Lloydminster and areas north and east of North Battleford are expected to see greater than normal spring runoff this year. According to Saskatchewan’s Water Security Agency, this is due to conditions going into last year’s freeze-up.
During last summer and fall, the Lloydminster area towards Prince Albert saw more precipitation going into the winter. That moisture froze over the winter and, on top of further snowpack over the season, built up above normal conditions for potential runoff material. A spokesperson for the Water Security Agency, Patrick Boyle, says that run-off potential likely won’t pose for many issues.
“What that likely means is there’s more water on the landscape in that pocket, something just to be aware of. That picture can change if there’s more snowfall; we’ve got about six weeks left of winter, and rainfall during the spring runoff can contribute to that,” says Boyle.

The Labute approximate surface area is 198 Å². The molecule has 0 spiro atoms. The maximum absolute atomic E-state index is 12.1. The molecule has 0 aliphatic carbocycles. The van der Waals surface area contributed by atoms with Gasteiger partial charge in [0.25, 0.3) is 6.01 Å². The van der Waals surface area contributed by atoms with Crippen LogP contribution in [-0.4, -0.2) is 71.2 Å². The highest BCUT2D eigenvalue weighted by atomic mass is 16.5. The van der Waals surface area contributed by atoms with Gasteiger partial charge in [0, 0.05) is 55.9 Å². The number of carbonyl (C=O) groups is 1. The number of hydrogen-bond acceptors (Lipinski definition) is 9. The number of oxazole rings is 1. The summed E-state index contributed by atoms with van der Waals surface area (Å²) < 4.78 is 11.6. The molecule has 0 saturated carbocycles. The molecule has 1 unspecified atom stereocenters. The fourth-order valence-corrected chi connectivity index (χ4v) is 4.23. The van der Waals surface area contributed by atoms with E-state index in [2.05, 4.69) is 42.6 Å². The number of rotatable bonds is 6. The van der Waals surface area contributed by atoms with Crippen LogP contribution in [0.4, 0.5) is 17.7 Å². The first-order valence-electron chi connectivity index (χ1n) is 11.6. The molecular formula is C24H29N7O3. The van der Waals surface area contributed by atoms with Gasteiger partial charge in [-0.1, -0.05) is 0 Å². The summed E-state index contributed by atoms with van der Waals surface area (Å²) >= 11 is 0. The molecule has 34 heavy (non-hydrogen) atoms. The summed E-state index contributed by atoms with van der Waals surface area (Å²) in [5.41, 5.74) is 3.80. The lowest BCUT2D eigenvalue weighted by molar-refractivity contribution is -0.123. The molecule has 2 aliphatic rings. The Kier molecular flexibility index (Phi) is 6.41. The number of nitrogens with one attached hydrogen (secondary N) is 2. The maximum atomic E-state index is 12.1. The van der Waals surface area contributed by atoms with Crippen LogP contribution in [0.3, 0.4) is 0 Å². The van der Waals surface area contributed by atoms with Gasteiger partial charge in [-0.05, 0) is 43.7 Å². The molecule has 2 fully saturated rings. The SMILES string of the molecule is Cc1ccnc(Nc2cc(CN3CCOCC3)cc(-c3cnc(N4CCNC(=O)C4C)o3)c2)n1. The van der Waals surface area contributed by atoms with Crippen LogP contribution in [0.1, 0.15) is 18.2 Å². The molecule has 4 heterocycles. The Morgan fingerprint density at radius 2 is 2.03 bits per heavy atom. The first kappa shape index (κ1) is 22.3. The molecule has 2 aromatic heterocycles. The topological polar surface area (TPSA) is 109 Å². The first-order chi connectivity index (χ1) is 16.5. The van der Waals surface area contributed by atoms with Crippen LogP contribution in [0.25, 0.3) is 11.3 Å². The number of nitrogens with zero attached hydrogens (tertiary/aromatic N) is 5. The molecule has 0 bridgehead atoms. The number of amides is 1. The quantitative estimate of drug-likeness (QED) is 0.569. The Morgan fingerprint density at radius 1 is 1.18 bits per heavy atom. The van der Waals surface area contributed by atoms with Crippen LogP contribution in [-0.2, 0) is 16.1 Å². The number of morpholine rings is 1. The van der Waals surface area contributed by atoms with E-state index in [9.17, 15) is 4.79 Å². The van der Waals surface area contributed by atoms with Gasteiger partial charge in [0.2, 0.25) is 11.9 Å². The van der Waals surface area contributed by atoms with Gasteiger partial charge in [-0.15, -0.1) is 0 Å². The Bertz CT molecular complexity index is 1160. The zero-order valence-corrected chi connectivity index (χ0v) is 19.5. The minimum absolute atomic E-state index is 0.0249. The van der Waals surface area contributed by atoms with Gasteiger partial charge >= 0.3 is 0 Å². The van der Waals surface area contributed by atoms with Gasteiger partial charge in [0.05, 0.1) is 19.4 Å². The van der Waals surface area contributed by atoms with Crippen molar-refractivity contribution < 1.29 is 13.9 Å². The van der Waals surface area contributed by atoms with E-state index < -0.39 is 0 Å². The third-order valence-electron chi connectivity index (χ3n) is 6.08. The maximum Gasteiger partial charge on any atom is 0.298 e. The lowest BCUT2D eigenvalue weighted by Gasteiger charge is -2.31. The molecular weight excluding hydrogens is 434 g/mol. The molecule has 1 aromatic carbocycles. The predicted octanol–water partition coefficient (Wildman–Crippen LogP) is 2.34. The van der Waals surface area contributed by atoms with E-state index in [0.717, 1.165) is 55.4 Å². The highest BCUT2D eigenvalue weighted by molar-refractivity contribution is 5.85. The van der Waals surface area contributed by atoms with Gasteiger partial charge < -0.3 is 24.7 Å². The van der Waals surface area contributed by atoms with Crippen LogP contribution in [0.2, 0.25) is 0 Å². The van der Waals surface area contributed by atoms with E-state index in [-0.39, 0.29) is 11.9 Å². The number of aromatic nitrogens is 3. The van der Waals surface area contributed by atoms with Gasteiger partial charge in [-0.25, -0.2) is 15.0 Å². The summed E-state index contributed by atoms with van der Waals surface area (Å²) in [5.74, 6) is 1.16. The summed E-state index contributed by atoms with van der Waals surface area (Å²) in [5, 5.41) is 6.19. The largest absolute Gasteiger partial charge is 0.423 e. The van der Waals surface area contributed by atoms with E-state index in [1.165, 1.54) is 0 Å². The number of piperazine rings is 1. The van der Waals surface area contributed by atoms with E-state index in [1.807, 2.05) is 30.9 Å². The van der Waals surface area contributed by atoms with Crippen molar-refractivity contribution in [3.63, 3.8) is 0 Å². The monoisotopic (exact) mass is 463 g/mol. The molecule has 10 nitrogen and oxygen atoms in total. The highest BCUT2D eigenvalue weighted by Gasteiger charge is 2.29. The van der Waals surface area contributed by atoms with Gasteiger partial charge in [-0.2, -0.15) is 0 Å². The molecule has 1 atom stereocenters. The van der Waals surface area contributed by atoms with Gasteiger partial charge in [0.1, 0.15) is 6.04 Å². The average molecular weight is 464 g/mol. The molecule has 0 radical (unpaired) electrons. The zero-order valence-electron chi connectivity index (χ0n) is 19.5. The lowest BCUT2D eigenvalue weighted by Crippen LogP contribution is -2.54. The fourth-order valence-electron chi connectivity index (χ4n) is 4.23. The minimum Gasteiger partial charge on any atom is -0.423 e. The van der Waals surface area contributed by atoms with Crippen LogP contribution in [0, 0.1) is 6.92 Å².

That greater level of water on the ground may affect certain agriculture producers, depending on the area. Areas south of North Battleford, and around Unity and Wilkie may still be in the near normal category for runoff conditions. Other areas may see conditions get in the way of spring seeding, but the WSA says they’re not too worried about it just yet.
“It’s not at a level where we’re expecting a whole lot of problems just yet, it’s just something to watch for. It’s one of the only areas in Saskatchewan that did get more precipitation in 2018 and it’s contributing to that picture today.”
Well above normal snowfall would be needed in March to give rise to flooding concerns over most of the province. Spring rainfall may also affect runoff conditions and accelerate it. The WSA will issue another forecast in early April if runoff is not yet underway.